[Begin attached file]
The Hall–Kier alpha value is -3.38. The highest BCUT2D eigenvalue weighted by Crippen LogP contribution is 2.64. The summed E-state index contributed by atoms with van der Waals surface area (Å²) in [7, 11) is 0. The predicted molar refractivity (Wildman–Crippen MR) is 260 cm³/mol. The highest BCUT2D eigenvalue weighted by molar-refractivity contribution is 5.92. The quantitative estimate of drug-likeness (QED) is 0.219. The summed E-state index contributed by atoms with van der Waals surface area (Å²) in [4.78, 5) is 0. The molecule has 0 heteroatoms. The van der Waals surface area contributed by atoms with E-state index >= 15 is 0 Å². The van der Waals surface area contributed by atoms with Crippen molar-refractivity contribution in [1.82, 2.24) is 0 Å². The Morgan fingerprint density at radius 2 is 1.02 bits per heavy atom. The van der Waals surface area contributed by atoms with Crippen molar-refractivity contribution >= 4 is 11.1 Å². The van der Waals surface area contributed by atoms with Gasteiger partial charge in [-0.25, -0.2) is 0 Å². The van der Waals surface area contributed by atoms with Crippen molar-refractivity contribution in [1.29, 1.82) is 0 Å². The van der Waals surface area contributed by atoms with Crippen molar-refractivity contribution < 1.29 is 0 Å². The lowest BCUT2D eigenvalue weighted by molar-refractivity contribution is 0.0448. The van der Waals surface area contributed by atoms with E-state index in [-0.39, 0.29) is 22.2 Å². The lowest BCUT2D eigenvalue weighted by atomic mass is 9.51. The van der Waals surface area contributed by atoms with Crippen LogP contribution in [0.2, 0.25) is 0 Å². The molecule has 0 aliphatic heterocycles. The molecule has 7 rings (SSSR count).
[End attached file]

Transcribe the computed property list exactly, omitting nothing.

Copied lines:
The Hall–Kier alpha value is -3.38. The highest BCUT2D eigenvalue weighted by Crippen LogP contribution is 2.64. The summed E-state index contributed by atoms with van der Waals surface area (Å²) in [7, 11) is 0. The predicted molar refractivity (Wildman–Crippen MR) is 260 cm³/mol. The highest BCUT2D eigenvalue weighted by molar-refractivity contribution is 5.92. The quantitative estimate of drug-likeness (QED) is 0.219. The summed E-state index contributed by atoms with van der Waals surface area (Å²) in [4.78, 5) is 0. The molecule has 0 heteroatoms. The van der Waals surface area contributed by atoms with E-state index >= 15 is 0 Å². The van der Waals surface area contributed by atoms with Crippen molar-refractivity contribution in [1.82, 2.24) is 0 Å². The Morgan fingerprint density at radius 2 is 1.02 bits per heavy atom. The van der Waals surface area contributed by atoms with Crippen molar-refractivity contribution >= 4 is 11.1 Å². The van der Waals surface area contributed by atoms with Gasteiger partial charge in [-0.25, -0.2) is 0 Å². The van der Waals surface area contributed by atoms with Crippen molar-refractivity contribution in [1.29, 1.82) is 0 Å². The van der Waals surface area contributed by atoms with Crippen molar-refractivity contribution < 1.29 is 0 Å². The lowest BCUT2D eigenvalue weighted by molar-refractivity contribution is 0.0448. The van der Waals surface area contributed by atoms with E-state index in [-0.39, 0.29) is 22.2 Å². The lowest BCUT2D eigenvalue weighted by atomic mass is 9.51. The van der Waals surface area contributed by atoms with Crippen LogP contribution in [0.2, 0.25) is 0 Å². The molecule has 0 aliphatic heterocycles. The molecule has 7 rings (SSSR count).